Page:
Salvia Plath

The Bardo Story

by Zach Schonfeld

25 July 2013

An appealing shot of homespun psychedelia, from the artist formerly known as Run DMT.
Michael Collins, of Salvia Plath. 
cover art

Salvia Plath

The Bardo Story

US: 9 Jul 2013
UK: 15 Jul 2013

Let’s get this out of the way first. Salvia Plath, the recording moniker of Baltimore artist Michael Collins, is rather a silly band name. Run DMT, the name he previously used before the other Run DMT, a dubstep outfit, threatened him with a lawsuit, is also dumb. Run DMT’s recorded output included Bong Voyage, Get Ripped or Die Trying, and, most recently, Dreams. Each of these titles calls to mind a ramshackle sort of psychedelia, goofy but not novelty music, entirely at home on the schedule for a college open mic—or an opening bill for the Butthole Surfers a generation or two ago. That’s not altogether inaccurate. With The Bardo Story, a 32-minute weed-addled haze, it’s pretty much what you get.

That Collins has developed a knack for speedy psych-pop melodies only helps matters, naturally. With lushly multitracked backing harmonies and a circular acoustic progression, “Phased” conjures the lighter side of the Elephant 6 collective; the pretty, rollicking “This American Life” is even better, galvanized by equally sweet “ah” vocals, handclaps, wah-wah accompaniment, and one of Collins’ most confident lead vocals to date. With sleeker production, it’d be fodder for a fast food commercial—but who wants that? (Not Collins, I don’t think.)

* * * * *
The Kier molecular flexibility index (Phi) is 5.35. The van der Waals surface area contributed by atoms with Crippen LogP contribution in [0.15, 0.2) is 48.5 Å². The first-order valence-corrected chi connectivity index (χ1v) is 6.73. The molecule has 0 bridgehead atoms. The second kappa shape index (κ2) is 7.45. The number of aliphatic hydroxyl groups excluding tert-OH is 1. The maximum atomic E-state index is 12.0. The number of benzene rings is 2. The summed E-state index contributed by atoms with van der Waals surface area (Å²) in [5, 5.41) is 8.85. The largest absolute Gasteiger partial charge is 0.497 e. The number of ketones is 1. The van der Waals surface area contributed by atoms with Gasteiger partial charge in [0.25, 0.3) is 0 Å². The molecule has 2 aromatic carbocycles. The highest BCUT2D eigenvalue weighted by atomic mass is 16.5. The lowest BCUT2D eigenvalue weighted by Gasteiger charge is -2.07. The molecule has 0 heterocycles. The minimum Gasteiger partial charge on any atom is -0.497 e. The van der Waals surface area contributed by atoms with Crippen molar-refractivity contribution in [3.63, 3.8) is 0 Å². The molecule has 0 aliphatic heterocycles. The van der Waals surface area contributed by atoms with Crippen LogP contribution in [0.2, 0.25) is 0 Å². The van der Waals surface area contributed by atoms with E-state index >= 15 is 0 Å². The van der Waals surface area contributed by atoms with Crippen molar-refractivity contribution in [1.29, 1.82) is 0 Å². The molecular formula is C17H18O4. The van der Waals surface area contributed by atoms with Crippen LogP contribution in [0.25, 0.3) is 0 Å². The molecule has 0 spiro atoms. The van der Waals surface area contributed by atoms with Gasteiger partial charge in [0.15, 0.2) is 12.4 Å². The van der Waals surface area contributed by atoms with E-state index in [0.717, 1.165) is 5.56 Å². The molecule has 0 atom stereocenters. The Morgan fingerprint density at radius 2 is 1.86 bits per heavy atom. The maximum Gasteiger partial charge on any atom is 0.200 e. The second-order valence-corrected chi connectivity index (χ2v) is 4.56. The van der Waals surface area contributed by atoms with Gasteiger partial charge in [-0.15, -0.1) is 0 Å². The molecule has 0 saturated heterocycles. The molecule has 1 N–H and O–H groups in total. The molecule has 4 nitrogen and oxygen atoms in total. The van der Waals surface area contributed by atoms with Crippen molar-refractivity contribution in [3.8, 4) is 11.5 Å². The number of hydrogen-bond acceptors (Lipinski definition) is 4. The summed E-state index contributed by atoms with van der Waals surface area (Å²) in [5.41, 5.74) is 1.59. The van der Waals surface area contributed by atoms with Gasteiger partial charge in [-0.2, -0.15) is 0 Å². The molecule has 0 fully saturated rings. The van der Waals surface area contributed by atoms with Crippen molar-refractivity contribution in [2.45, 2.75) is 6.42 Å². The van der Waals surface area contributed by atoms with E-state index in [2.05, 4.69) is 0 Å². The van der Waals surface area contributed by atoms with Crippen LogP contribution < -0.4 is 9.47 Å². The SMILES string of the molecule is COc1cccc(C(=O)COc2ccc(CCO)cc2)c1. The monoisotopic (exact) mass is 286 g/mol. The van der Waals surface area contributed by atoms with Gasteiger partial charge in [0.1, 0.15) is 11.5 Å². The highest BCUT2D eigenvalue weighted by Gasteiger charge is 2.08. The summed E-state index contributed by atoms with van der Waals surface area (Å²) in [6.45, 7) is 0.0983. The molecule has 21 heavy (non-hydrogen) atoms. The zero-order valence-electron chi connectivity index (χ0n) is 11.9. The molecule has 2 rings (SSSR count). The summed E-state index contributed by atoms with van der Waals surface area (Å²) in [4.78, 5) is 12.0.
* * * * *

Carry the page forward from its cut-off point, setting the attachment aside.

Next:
On most other tracks, Collins’ voice—when employed at all—arrives fuzzy and worn, as if sung through a wool sweater in a tile-floored bathroom. This suits “Salvia Plath”, a lazily stoned Ariel Pink homage, fairly well, though lethargic numbers like the Eastern-tinged “Bardo States” and the misnomer “Hidden Track” could do with a shot of adrenaline. Better is “Stranded”, an old-timey whistling-and-humming dispatch from a ‘60s spaghetti western soundtrack; the ‘60s is the era “House of Leaves”, a lazily strummed slice of guitar-pop, also immediately conjures.

Roughly a third of Bardo Story is taken up by Collins’ penchant for drifting sonic experiments and interludes. Some are better than others. “Last Night At The Theatre” combines spidery guitar pitches with shaky keyboards for what sounds like a low-budget cartoon soundtrack, while the aforementioned “Stranded”, a wordless and eerie detour, is one of the album’s best. But “Pondering” drags along for what seems like forever (okay, three minutes) on ocean effects and a tremolo bar, and “Carly’s Theme”, with its organ riff and vocal wails, leaves little more impression.

The Bardo Story is an appealing shot of homespun psychedelia. With a producer, maybe Collins could be great. Or maybe it’d ruin him. I’m not sure.

The Bardo Story


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